All of this information was relayed to Younghans. He asked appellant if he ever communicated with a walkie‑talkie. Appellant indicated that he used walkie‑talkies with his roommate and then produced a Motorola walkie-talkie from his pants pocket. Thereafter, Younghans suspected that appellant was involved in Vang’s murder and continued to question him about the walkie-talkies. The walkie-talkie from the Toyota was brought to the police station while Younghans was still questioning appellant and Younghans was able to determine that both walkie-talkies were the same make, model, and color, were both set on the same channel, and were able to communicate with each other. Despite repeated questioning, appellant continued to deny any involvement in Vang’s murder.
The police again questioned appellant the following day, after they arrested and interviewed two other suspects in Vang’s murder, Thao Vue and Steven Yang. Younghans told appellant how both Vue and Yang implicated appellant in Vang’s murder but appellant continued to deny any involvement. However, appellant eventually told Younghans that he and Yang had planned to scare Vang at the park by having Yang rob appellant and Vang. Appellant also said that he and Yang stole the Toyota and that the plan was for appellant to signal Yang with the walkie-talkie as to when Yang should come “scare” Vang. Appellant told Younghans that Vue’s role was to help as a driver.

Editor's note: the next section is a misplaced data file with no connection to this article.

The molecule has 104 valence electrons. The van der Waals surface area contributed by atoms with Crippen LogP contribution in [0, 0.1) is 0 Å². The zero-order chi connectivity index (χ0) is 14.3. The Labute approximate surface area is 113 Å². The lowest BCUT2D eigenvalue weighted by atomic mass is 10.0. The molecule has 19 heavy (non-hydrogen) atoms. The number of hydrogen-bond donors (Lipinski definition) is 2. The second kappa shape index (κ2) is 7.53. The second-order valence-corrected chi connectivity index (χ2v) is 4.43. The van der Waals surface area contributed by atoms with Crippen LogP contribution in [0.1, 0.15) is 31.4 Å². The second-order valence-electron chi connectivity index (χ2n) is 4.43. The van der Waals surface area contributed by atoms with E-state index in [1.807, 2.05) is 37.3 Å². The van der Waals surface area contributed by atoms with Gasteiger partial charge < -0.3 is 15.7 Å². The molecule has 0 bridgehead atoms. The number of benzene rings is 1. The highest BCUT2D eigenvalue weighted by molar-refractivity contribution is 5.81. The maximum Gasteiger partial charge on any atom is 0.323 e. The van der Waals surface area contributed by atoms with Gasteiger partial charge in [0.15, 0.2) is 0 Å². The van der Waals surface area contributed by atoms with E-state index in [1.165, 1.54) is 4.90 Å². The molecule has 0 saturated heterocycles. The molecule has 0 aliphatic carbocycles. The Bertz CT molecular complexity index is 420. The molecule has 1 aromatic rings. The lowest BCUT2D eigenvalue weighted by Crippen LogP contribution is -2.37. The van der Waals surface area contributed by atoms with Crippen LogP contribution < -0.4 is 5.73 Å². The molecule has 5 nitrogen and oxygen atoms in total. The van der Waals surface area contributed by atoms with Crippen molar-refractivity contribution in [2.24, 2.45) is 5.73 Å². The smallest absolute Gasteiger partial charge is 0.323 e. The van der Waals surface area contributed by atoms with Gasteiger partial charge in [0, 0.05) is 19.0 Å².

Appellant was indicted for first-degree murder in violation of Minn. Stat. §§ 609.185(1), 609.11 and 609.05 (2000) for allegedly aiding and abetting in Vang’s murder. Yang was also indicted for first-degree murder. Vue pleaded guilty to second‑degree murder in exchange for his testimony at appellant’s and Yang’s trials.